Two Shots of Whiskey, or Dealing with the After Effects of a Performance

By Amber Lee

Being an organizer and a performer, my position at shows and festivals is almost always behind the scenes. It’s a position I like because there’s an element of performance that transcends the time spent in front of the audience. I’m not saying that the preparation, or more notably here, the after effects are more important than the performance themselves. What I mean is that these moments have a quality to them that I enjoy more than the show. In the after effects of a performance, especially a physical or body-based performance, there is a quality of truth that comes from a revelation of yourself. This revelation comes in two parts, or should I say two shots.

1. Bartender, what the hell am I doing?

Inevitably, the first revelation a performer has after the adrenaline of the audience wears off will be something to the effect of “Ouch. Ow. Ow. Dear God, get this fish hook out of my thigh”. During performances I personally have been cut with barbed wire, burned by candle wax, sloughed my skin with sandpaper until it bled, and been branded. Twice. All of these, during the performance seemed hardly painful at all, but when my time was up, and the audiences focus somewhere else, I was left bleeding, bruised or burned. That’s something you have to think about—and not only on a physical level, although, let me tell you, there’s no magical performance salve that makes the scars go away. Your performance doesn’t end when you leave the space. In addition to the scarring or pain, there’s a mental mind fuck that comes from purposely harming yourself. While you were planning the performance, and during it, this was an art piece, a message, a statement you wanted to make. But, when you’re on the train and you see people’s eyes avoiding the cuts on your arms and legs and you feel the urge to cover yourself or lower your eyes, you start to question yourself. And rightly so. You start to ask yourself why you chose this as the best way to convey your message. What distinguishes you from the teenager cutting her arms for attention? The big question is, if it’s done in the name of art, does that cancel out the self-destruction? And bartender, make mine a double.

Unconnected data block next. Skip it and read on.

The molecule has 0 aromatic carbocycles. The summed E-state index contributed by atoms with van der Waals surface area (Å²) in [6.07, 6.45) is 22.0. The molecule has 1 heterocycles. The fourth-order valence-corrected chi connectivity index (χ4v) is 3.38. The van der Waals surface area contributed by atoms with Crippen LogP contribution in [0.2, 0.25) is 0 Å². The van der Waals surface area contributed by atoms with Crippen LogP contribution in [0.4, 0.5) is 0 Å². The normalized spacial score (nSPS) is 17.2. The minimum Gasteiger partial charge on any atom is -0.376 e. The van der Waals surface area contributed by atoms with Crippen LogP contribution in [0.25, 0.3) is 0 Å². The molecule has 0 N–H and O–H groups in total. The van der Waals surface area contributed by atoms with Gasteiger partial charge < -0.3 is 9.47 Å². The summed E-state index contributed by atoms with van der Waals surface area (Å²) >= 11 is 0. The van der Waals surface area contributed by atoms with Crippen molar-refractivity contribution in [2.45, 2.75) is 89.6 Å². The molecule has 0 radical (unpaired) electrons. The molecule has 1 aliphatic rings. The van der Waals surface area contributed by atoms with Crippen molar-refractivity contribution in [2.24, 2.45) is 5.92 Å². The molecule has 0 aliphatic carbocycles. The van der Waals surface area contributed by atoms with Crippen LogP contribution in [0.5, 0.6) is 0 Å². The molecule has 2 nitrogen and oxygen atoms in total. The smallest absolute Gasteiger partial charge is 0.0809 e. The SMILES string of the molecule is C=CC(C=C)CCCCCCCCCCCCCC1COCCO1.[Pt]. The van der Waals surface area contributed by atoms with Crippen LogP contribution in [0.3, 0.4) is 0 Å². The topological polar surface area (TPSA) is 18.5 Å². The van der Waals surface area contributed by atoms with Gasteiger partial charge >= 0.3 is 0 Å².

Don’t be fooled, though. Those whiskey shots you see us knocking back after the show aren’t just numbing agents. Oh, no. We’re not just drowning dark thoughts, we’re celebrating. Because, after we realize our questionable morals, we realize something else.

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Amber Lee performing precariously with barbed wire. Photo by Jill McDermid

2. Tonight we drink among the GODS!

Oh yes. We are invincible. The thing about doing a physically tasking performance is that when you’re finished, you are still alive. Not only that, you’re more alive. Most people avoid pain or discomfort of any sort, and that’s a big reason that most people are happy in static lives. They would rather stay safely in place than venture out where they could be hurt. But, during our performances where we test the limits of our bodies, or simply play on the edges of physical distress, we are taking our lives into our own hands. We’re proving ourselves. To make this less metaphorical, there’s an adrenaline rush that comes when we survive a traumatic event. This happens on a smaller scale after a hard performance. And mentally, you feel as if you’ve accomplished something.

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